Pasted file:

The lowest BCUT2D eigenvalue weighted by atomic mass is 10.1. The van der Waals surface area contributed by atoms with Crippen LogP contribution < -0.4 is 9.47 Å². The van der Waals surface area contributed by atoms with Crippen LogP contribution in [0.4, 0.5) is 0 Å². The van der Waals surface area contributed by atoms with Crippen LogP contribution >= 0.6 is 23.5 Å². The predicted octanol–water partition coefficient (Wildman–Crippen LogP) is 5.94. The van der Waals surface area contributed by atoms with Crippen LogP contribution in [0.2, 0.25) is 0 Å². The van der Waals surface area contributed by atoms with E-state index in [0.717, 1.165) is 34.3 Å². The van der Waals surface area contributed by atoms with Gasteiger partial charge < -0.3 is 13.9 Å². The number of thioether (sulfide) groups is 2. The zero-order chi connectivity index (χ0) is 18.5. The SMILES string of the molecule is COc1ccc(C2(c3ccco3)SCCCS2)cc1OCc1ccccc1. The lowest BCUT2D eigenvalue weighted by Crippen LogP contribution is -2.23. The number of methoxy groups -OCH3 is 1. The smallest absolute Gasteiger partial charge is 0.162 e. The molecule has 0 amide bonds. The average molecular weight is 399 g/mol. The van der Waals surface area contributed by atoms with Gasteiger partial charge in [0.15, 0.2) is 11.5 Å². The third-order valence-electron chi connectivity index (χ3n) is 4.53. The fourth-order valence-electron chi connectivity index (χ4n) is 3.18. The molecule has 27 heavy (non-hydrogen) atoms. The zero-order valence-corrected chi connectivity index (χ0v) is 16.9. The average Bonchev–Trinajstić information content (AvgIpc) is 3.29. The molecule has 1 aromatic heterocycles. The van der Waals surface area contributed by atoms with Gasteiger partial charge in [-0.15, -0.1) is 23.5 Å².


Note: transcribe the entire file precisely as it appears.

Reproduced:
The lowest BCUT2D eigenvalue weighted by atomic mass is 10.1. The van der Waals surface area contributed by atoms with Crippen LogP contribution < -0.4 is 9.47 Å². The van der Waals surface area contributed by atoms with Crippen LogP contribution in [0.4, 0.5) is 0 Å². The van der Waals surface area contributed by atoms with Crippen LogP contribution >= 0.6 is 23.5 Å². The predicted octanol–water partition coefficient (Wildman–Crippen LogP) is 5.94. The van der Waals surface area contributed by atoms with Crippen LogP contribution in [0.2, 0.25) is 0 Å². The van der Waals surface area contributed by atoms with E-state index in [0.717, 1.165) is 34.3 Å². The van der Waals surface area contributed by atoms with Gasteiger partial charge < -0.3 is 13.9 Å². The number of thioether (sulfide) groups is 2. The zero-order chi connectivity index (χ0) is 18.5. The SMILES string of the molecule is COc1ccc(C2(c3ccco3)SCCCS2)cc1OCc1ccccc1. The lowest BCUT2D eigenvalue weighted by Crippen LogP contribution is -2.23. The number of methoxy groups -OCH3 is 1. The smallest absolute Gasteiger partial charge is 0.162 e. The molecule has 0 amide bonds. The average molecular weight is 399 g/mol. The van der Waals surface area contributed by atoms with Gasteiger partial charge in [0.15, 0.2) is 11.5 Å². The third-order valence-electron chi connectivity index (χ3n) is 4.53. The fourth-order valence-electron chi connectivity index (χ4n) is 3.18. The molecule has 27 heavy (non-hydrogen) atoms. The zero-order valence-corrected chi connectivity index (χ0v) is 16.9. The average Bonchev–Trinajstić information content (AvgIpc) is 3.29. The molecule has 1 aromatic heterocycles. The van der Waals surface area contributed by atoms with Gasteiger partial charge in [-0.15, -0.1) is 23.5 Å².